National Association of Plant Breeders Honors Graduate Students

June 10, 2013—This year’s joint annual meeting of the National Association of Plant Breeders (NAPB) and the Plant Breeding Coordinating Committee was held in Tampa, FL from June 2 through June 5. Nearly 170 public and commercial plant breeders and student attendees discussed innovations and needs as the profession seeks to address issues related to the genetic improvement of crops, productivity, sustainability.  In addition to multiple topical sessions, which included two tours and two workshops, six plant breeding graduate students were honored for outstanding research contributions.

Three students were chosen on the basis of their research potential to give oral presentations as NAPB sponsored speakers on Tuesday, June 4.  Carmille Bales of Michigan State University presented her work on the rag3 gene found in soybean accession PI 567598B, which provides resistance to aphids. Jozer Mangandi of the University of Florida discussed his research on strawberry resistance to two pathogens that cause significant crown diseases. Rebecca Nitcher of the University of California at Davis described the effects of the FT-B1 allele on heading time and agronomic traits in wheat.

The achievements of three other students were recognized in the poster competition.  First prize was awarded to Steve Becker, ColoradoStateUniversity at Fort Collins, for his work on improving the diversity and yield potential of bread wheat.   Second prize was awarded to Jill Recker of North CarolinaStateUniversity for work on the effects of genetic introgressions from the maize progenitor, teosinte, on improving resistance in corn to gray leaf spot disease, and Gerardo Nunez of the University of Florida received the third place award for his poster describing breeding for root traits in blueberry. Student awards were supported by RAPiD Genomics of Gainesville, FL.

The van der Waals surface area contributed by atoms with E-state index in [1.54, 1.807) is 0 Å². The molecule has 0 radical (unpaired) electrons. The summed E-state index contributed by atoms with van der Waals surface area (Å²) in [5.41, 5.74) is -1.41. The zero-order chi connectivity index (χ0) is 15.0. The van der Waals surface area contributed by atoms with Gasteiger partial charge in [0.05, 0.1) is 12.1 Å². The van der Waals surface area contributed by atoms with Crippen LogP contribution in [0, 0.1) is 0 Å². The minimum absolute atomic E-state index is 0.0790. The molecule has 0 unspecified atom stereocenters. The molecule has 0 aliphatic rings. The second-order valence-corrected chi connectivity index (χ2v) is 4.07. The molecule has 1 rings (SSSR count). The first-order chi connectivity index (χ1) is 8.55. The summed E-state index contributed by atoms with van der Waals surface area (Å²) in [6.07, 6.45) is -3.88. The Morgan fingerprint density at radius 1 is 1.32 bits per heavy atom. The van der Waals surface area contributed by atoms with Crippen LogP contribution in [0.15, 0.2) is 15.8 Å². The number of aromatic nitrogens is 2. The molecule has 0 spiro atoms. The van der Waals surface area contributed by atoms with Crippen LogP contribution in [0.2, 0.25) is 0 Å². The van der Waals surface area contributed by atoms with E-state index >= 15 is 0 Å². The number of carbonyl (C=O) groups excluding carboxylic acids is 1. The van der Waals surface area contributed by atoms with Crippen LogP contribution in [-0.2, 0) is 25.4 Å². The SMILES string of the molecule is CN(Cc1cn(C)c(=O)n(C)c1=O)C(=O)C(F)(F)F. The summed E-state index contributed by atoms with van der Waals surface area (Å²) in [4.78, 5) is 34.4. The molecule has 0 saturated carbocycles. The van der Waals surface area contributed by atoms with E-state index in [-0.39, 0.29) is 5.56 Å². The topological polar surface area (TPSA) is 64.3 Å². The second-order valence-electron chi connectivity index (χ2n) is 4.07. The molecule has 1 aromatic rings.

Honorable mention in the poster competition went to Alan Chambers, Dario Chavez, Duke Pauli, and Steve Thornton.  Chambers, Chavez, and Thornton all study at the University of Florida.  Their work emphasized flavor quality in strawberry, genetic variation in peach, and disease resistance in peanut, respectively.  Duke Pauli of MontanaStateUniversity used association mapping techniques to link DNA sequence variation to important traits in barley.

The Plant Breeding Coordinating Committee serves as a forum regarding issues and opportunities of national and global importance to the public and private sectors of the U.S. national plant breeding effort.

The National Association of Plant Breeders was begun as an initiative of the Plant Breeding Coordinating Committee and is the advocacy group that represents plant breeders in federal, state, commercial, and non-government organizations.

Contact:
Dr. C.W. Smith, Chair of the Communications Committee
National Association of Plant Breeders
Phone:       979-845-3450
Email: cwsmith@tamu.edu